Burke faces separate charges of attempted extortion for allegedly shaking down a Burger King franchise owner for legal work when the businessman needed a permit for a restaurant in his ward. Burke also allegedly asked the business owner to make a $10,000 campaign contribution to Cook County Board President Toni Preckwinkle. Burke has denied any wrongdoing and couldn’t be reached for comment Friday.

After the latest allegations against Burke were revealed, Mayor-elect Lori Lightfoot blasted him: “Today’s charges add more definition to the utterly corrupt way in which Ald. Ed Burke has exploited his position and power. This is exactly the kind of conduct that the voters mandated must change. My commitment is that we will be vigilant in cleaning up corruption throughout all of city government.”

Cui’s company stood to lose as much as $750,000 in reduced rent from Binny’s if it couldn’t get a permit to reuse an old bank pole sign, under the agreement it had with the liquor store, according to the indictment. The city rejected that request, saying the pole sign hadn’t been used for several years and was “illegal.”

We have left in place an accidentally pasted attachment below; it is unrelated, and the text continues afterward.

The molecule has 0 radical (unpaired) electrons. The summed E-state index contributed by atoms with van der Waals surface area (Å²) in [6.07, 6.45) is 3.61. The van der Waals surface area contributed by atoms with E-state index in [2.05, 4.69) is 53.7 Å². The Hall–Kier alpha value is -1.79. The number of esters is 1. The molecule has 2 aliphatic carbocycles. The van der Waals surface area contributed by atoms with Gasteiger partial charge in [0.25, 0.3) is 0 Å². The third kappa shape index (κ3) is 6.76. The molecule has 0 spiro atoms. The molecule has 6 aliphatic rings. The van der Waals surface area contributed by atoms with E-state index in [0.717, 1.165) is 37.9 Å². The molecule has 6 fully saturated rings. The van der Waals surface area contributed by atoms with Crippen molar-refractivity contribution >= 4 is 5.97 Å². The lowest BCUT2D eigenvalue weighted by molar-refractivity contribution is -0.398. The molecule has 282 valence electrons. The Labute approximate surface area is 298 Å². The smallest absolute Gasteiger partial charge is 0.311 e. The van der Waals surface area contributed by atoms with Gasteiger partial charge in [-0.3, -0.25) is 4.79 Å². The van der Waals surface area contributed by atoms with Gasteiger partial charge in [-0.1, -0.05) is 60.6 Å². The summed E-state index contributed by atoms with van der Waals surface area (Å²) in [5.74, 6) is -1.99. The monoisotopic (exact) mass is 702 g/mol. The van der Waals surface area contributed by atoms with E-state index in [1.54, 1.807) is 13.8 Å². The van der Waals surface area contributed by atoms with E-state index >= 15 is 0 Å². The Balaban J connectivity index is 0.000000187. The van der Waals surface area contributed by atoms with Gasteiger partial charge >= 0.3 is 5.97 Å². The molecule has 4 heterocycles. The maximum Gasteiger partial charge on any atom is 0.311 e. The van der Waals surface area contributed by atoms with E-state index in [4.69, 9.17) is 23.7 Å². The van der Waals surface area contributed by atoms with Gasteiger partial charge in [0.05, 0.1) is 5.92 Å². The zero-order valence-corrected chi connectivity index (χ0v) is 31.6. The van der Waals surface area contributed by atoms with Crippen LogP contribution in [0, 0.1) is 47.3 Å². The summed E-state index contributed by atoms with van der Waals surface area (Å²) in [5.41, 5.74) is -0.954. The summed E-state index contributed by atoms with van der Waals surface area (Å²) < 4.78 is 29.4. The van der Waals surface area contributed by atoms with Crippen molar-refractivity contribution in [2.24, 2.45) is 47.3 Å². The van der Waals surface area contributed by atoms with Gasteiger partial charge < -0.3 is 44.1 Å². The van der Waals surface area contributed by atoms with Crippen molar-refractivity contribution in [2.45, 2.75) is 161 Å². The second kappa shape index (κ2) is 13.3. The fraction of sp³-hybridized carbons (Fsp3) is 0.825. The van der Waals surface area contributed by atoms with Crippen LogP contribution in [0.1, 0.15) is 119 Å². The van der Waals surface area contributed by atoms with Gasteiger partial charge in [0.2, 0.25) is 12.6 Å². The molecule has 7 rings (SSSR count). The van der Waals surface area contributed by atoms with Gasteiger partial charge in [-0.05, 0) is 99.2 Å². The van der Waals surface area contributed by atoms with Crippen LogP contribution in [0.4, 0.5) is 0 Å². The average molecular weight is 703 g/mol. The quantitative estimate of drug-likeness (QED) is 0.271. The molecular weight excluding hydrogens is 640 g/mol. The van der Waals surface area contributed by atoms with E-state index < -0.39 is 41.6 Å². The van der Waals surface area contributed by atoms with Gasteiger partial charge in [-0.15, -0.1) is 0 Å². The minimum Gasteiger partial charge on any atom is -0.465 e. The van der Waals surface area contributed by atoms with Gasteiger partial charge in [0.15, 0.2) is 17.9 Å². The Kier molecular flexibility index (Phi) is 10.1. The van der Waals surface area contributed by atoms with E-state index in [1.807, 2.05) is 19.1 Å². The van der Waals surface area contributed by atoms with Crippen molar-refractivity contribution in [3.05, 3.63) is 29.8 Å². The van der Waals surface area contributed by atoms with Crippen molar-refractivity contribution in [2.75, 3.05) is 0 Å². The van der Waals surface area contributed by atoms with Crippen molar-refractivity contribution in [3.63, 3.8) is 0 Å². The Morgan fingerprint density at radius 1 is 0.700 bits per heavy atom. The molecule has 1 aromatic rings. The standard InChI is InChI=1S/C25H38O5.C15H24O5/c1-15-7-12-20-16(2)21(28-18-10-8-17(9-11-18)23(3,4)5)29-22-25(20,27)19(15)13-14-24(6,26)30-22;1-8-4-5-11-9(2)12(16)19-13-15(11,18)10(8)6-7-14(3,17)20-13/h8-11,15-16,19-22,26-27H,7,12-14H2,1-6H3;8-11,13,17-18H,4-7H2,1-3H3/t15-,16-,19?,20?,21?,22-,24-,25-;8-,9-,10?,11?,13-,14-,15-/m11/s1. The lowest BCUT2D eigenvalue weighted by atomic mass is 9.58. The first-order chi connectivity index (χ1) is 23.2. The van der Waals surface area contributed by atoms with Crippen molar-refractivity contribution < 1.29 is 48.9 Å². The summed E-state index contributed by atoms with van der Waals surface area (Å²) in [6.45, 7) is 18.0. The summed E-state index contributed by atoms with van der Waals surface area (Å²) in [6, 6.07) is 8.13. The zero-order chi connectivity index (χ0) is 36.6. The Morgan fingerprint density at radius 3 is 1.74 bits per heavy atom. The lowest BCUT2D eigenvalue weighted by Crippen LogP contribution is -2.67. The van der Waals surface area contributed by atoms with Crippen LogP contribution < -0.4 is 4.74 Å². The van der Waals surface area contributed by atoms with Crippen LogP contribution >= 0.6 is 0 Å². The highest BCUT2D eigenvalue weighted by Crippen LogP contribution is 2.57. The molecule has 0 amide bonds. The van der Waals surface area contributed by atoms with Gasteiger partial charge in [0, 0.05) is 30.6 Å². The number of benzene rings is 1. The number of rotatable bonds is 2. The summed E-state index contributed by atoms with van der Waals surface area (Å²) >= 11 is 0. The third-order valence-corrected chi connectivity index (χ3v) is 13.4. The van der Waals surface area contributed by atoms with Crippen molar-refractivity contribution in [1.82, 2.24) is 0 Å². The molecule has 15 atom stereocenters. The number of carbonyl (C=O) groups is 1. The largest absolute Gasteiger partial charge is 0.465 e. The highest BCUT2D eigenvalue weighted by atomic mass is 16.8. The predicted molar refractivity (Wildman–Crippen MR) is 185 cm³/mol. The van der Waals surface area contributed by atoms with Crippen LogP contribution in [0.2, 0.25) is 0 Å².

In addition to developing real estate, Cui is also an immigration attorney, and his law firm made three donations to Burke’s political campaign funds: $1,500 recorded on Dec. 19, 2017; $2,500 recorded on May 22, 2018, and $1,500 recorded on Nov. 6, 2018, according to the Illinois State Board of Elections.

Cui’s development project is in the 45th Ward, represented by Ald. John Arena, who in 2016 worked with the Chicago Department of Transportation to vacate a city-owned alley to facilitate parking for the development.

Binny's Beverage Depot

Developer Charles Cui was eager to get a permit to reuse a pole sign for Binny’s Beverage Depot on Irving Park Road in Chicago, but the city rejected the request. Cui went to Ald. Edward M. Burke for help, the feds allege. | Kevin Tanaka/For the Sun Times

Since 2014, Cui and his law firm have made two dozen donations totaling nearly $18,000 to Arena’s campaign funds.

Arena has not been accused of any wrongdoing and said he knew nothing of Cui’s backroom maneuvers.

“At no point did any of this stuff come to my attention while we were talking about the pole sign or the development of the property . . . he never mentioned Ed Burke to me,” Arena said.